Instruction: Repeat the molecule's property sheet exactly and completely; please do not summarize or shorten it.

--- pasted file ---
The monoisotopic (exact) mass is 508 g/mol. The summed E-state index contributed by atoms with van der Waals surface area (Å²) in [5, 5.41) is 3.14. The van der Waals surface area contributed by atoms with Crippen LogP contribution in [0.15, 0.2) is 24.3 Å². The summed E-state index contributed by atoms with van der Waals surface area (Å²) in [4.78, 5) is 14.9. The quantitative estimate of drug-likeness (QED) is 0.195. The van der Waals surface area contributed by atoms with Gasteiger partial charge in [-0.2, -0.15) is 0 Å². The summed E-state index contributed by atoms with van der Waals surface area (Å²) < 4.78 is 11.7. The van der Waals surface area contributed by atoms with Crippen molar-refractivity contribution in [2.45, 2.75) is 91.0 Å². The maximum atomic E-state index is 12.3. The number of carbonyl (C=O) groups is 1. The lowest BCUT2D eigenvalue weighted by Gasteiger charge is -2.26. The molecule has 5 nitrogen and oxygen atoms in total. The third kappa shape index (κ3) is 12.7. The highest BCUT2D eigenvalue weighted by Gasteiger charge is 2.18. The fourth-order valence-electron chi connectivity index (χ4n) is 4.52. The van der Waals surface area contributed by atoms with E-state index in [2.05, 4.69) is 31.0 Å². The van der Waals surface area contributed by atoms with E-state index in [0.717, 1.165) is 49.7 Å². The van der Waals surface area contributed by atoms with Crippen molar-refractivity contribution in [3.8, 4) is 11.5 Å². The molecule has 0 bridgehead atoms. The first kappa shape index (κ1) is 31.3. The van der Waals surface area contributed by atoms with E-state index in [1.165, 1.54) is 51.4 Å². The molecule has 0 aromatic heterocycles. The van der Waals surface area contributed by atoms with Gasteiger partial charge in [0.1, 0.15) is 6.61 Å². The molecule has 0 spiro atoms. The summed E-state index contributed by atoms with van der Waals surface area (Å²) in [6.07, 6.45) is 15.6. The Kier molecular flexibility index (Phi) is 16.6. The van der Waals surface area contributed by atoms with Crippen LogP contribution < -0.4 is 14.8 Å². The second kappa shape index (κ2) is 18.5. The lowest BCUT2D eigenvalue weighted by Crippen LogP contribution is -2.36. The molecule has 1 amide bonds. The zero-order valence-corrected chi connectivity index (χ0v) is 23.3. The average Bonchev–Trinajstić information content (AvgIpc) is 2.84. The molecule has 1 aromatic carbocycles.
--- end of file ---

The monoisotopic (exact) mass is 508 g/mol. The summed E-state index contributed by atoms with van der Waals surface area (Å²) in [5, 5.41) is 3.14. The van der Waals surface area contributed by atoms with Crippen LogP contribution in [0.15, 0.2) is 24.3 Å². The summed E-state index contributed by atoms with van der Waals surface area (Å²) in [4.78, 5) is 14.9. The quantitative estimate of drug-likeness (QED) is 0.195. The van der Waals surface area contributed by atoms with Gasteiger partial charge in [-0.2, -0.15) is 0 Å². The summed E-state index contributed by atoms with van der Waals surface area (Å²) < 4.78 is 11.7. The van der Waals surface area contributed by atoms with Crippen molar-refractivity contribution in [2.45, 2.75) is 91.0 Å². The maximum atomic E-state index is 12.3. The number of carbonyl (C=O) groups is 1. The lowest BCUT2D eigenvalue weighted by Gasteiger charge is -2.26. The molecule has 5 nitrogen and oxygen atoms in total. The third kappa shape index (κ3) is 12.7. The highest BCUT2D eigenvalue weighted by Gasteiger charge is 2.18. The fourth-order valence-electron chi connectivity index (χ4n) is 4.52. The van der Waals surface area contributed by atoms with E-state index in [2.05, 4.69) is 31.0 Å². The van der Waals surface area contributed by atoms with E-state index in [0.717, 1.165) is 49.7 Å². The van der Waals surface area contributed by atoms with Crippen molar-refractivity contribution in [3.8, 4) is 11.5 Å². The molecule has 0 bridgehead atoms. The first kappa shape index (κ1) is 31.3. The van der Waals surface area contributed by atoms with E-state index in [1.165, 1.54) is 51.4 Å². The molecule has 0 aromatic heterocycles. The van der Waals surface area contributed by atoms with Gasteiger partial charge in [0.1, 0.15) is 6.61 Å². The molecule has 0 spiro atoms. The summed E-state index contributed by atoms with van der Waals surface area (Å²) in [6.07, 6.45) is 15.6. The Kier molecular flexibility index (Phi) is 16.6. The van der Waals surface area contributed by atoms with Crippen LogP contribution < -0.4 is 14.8 Å². The second kappa shape index (κ2) is 18.5. The lowest BCUT2D eigenvalue weighted by Crippen LogP contribution is -2.36. The molecule has 1 amide bonds. The zero-order valence-corrected chi connectivity index (χ0v) is 23.3. The average Bonchev–Trinajstić information content (AvgIpc) is 2.84. The molecule has 1 aromatic carbocycles.